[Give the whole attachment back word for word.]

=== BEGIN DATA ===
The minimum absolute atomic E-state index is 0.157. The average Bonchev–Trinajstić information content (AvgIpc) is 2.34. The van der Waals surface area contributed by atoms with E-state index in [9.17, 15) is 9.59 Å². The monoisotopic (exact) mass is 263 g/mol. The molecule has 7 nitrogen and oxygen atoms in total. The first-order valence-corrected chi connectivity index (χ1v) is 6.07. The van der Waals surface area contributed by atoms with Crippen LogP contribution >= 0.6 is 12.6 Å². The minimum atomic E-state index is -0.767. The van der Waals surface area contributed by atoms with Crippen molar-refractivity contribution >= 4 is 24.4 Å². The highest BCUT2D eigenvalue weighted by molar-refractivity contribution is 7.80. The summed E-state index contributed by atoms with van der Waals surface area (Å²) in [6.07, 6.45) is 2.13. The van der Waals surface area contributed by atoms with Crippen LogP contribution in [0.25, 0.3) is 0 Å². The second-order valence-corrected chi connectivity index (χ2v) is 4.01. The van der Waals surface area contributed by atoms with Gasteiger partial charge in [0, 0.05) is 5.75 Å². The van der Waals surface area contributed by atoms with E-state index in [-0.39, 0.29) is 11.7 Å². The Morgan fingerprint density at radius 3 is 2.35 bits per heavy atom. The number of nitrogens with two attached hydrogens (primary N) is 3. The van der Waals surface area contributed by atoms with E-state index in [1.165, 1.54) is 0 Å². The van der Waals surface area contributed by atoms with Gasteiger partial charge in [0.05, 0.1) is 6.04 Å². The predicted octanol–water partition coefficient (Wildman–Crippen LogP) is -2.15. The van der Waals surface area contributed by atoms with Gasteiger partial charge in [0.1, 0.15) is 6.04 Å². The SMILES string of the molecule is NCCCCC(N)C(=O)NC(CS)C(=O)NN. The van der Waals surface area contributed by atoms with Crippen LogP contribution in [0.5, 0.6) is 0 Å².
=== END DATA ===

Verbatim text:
The minimum absolute atomic E-state index is 0.157. The average Bonchev–Trinajstić information content (AvgIpc) is 2.34. The van der Waals surface area contributed by atoms with E-state index in [9.17, 15) is 9.59 Å². The monoisotopic (exact) mass is 263 g/mol. The molecule has 7 nitrogen and oxygen atoms in total. The first-order valence-corrected chi connectivity index (χ1v) is 6.07. The van der Waals surface area contributed by atoms with Crippen LogP contribution >= 0.6 is 12.6 Å². The minimum atomic E-state index is -0.767. The van der Waals surface area contributed by atoms with Crippen molar-refractivity contribution >= 4 is 24.4 Å². The highest BCUT2D eigenvalue weighted by molar-refractivity contribution is 7.80. The summed E-state index contributed by atoms with van der Waals surface area (Å²) in [6.07, 6.45) is 2.13. The van der Waals surface area contributed by atoms with Crippen LogP contribution in [0.25, 0.3) is 0 Å². The second-order valence-corrected chi connectivity index (χ2v) is 4.01. The van der Waals surface area contributed by atoms with Gasteiger partial charge in [0, 0.05) is 5.75 Å². The van der Waals surface area contributed by atoms with E-state index in [-0.39, 0.29) is 11.7 Å². The Morgan fingerprint density at radius 3 is 2.35 bits per heavy atom. The number of nitrogens with two attached hydrogens (primary N) is 3. The van der Waals surface area contributed by atoms with E-state index in [1.165, 1.54) is 0 Å². The van der Waals surface area contributed by atoms with Gasteiger partial charge in [0.05, 0.1) is 6.04 Å². The predicted octanol–water partition coefficient (Wildman–Crippen LogP) is -2.15. The van der Waals surface area contributed by atoms with Gasteiger partial charge in [0.1, 0.15) is 6.04 Å². The SMILES string of the molecule is NCCCCC(N)C(=O)NC(CS)C(=O)NN. The van der Waals surface area contributed by atoms with Crippen LogP contribution in [0.5, 0.6) is 0 Å².